To proceed to details. At the present day there is no established religion in the United States, the German empire as a whole, Holland, Belgium, France and Austria-Hungary (saving, indeed, “the rights of the sovereign arising from ecclesiastical dignity”[1]); whereas there are religious establishments in Russia, Greece, Sweden, Norway, Denmark, Prussia,[2] Spain, Portugal and even in Italy, as well as in England and Scotland. These, however, differ greatly amongst themselves. In Russia the “Orthodox Catholic Eastern” is the state religion. The emperor is, by the fundamental laws of the empire, “the sovereign defender and protector of the dogmas of the dominant faith, who maintains orthodoxy and holy discipline within the Church,” although, of course, he cannot modify either its dogmas or its outward order. Further, “the autocratic (i.e. imperial) power acts in the ecclesiastical administration by means of the Most Holy Ruling Synod, created by it”; and all the officers of the Church are appointed by it. The enactments of the Synod do not become law till they have received the emperor’s sanction, and are then published, not in its name but in his; and a large part of the revenues of the Church is derived from state subsidies. In Greece “the dominant religion (Ἡ ἐπικρατοῦσα θρησκεία) is that of the Eastern Orthodox Church of Christ”; and although toleration is otherwise complete, no proselytism from the Church of Greece is allowed. The king swears to protect it, but no powers pertain to him with regard to it such as those which the tsar enjoys; the present king is not a member of it, but his successors must be. In Sweden, Lutheranism was adopted as the state religion by the synod of Upsala (Upsala möte) in 1593, and the king must profess it. The “Lutheran Protestant Church” retains an episcopal order, and is supported out of its own revenues. Archbishops and bishops are chosen by the king out of those names submitted to him, and he also nominates to royal peculiars. The ecclesiastical law (Kyrkolag), first constituted in 1686, is part of the law of the state, but may not be modified or abrogated without consent of a General Synod; and although ad interim interpretations of that law may be given by the king on the advice of the Supreme Court, since 1866 these have been subject to review and rejection by the next General Synod. In Norway the “Evangelical-Lutheran” is the “official religion,” but the Church is supported by the state, its property having been secularized. It is also more subject to the king, who by the constitution is to “regulate all that concerns divine service and the clergy,” and to see that the prescribed order is carried out. It is much the same in Denmark, where, however, the “Evangelical-Lutheran Church” has since the fundamental constitutional law of the 5th of June 1849 been officially described as the National Church (Folkekirche) instead of the State Church (Statskirche) as formerly, and the constitution provides for its regulation by further legislation, which has not yet been passed. For Prussia, see under that heading; it need only be added that self-government still tends to increase, but that the emperor William II. has exercised his office as summus episcopus more freely than most of his predecessors. In Spain the “Catholic, Apostolic and Roman” religion is that of the state, “the nation binds itself to maintain its worship and its ministers,” and the rites of any other religion are only permitted in private. The patriarch of the Indies and the archbishops are senators by right, and the king may nominate others from amongst the bishops; only laymen may sit in the chamber of deputies. Convents were suppressed, and their property confiscated, in 1835 and 1836; in 1859 the remaining ecclesiastical property was exchanged for untransferable government securities and the support of the clergy of the State Church is assured by an unrepealed law previous to the present constitution. In Portugal it is much the same, but all the home bishops sit in the upper chamber as peers (Pares do Reino) by right, and there is no restriction on membership of the chamber of deputies. A more important point is that the king confers all ecclesiastical benefices and nominates the bishops, instead of their being chosen, as in Spain, by agreement between the civil power and the papacy. In Italy, in spite of the feud between the papacy and the civil power, the fact remains that, by the Statuto fondamentale, “the Catholic, Apostolic and Roman religion is the sole religion of the state,” and the king may nominate “archbishops and bishops of the state” to be senators. The Legge sulle prerogative del Summo Pontifice, &c., or “Law of Guarantees,” by which the papal prerogatives are secured, has been declared by the Council of State to be a fundamental law; and while many civil restrictions upon the activities of the Church are removed by it, outside Rome and the suburbicarian dioceses the royal exequatur is still required before a bishop is installed. Moreover, the bulk of Church property having been secularized, the Italian clergy receive a stipend from the state.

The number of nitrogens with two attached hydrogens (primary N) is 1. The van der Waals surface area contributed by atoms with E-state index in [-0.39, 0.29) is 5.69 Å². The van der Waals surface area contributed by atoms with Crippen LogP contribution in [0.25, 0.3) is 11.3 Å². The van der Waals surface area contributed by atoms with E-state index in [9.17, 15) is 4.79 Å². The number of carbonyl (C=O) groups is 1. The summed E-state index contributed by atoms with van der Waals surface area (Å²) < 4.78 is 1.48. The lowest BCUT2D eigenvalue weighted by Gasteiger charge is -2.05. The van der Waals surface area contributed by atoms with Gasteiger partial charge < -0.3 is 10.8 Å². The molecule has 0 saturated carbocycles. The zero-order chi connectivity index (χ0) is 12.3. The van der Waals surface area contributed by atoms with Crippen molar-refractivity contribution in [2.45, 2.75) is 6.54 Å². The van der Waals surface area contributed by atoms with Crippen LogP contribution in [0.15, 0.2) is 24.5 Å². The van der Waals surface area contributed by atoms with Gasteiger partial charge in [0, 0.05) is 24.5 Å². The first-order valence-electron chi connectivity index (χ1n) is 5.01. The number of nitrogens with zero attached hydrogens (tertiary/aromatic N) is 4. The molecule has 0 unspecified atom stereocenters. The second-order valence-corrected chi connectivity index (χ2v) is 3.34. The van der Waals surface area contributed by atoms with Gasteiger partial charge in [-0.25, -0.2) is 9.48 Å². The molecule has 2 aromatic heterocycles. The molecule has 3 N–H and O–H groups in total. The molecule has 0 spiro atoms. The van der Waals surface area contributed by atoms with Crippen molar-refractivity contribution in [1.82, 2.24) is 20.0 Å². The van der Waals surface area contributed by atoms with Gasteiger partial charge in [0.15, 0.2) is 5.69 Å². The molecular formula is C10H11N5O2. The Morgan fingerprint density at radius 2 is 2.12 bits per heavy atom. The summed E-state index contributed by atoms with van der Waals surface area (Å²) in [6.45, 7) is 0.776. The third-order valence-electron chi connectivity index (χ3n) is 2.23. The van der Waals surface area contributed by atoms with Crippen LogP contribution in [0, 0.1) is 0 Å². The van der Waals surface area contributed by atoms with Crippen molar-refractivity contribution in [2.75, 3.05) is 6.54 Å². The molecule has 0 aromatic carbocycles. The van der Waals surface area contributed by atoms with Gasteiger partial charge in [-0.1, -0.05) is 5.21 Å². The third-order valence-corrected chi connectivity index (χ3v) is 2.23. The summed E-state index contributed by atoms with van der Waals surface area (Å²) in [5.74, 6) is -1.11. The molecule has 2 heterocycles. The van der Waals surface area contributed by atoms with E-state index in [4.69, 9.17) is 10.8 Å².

Establishment is, of course, a distinctively English term, but it implies precisely the same thing as “Staatsreligion” or “église dominante” does elsewhere, neither more nor less. It denotes the existence of a special relationship between Church and state without defining its precise Church and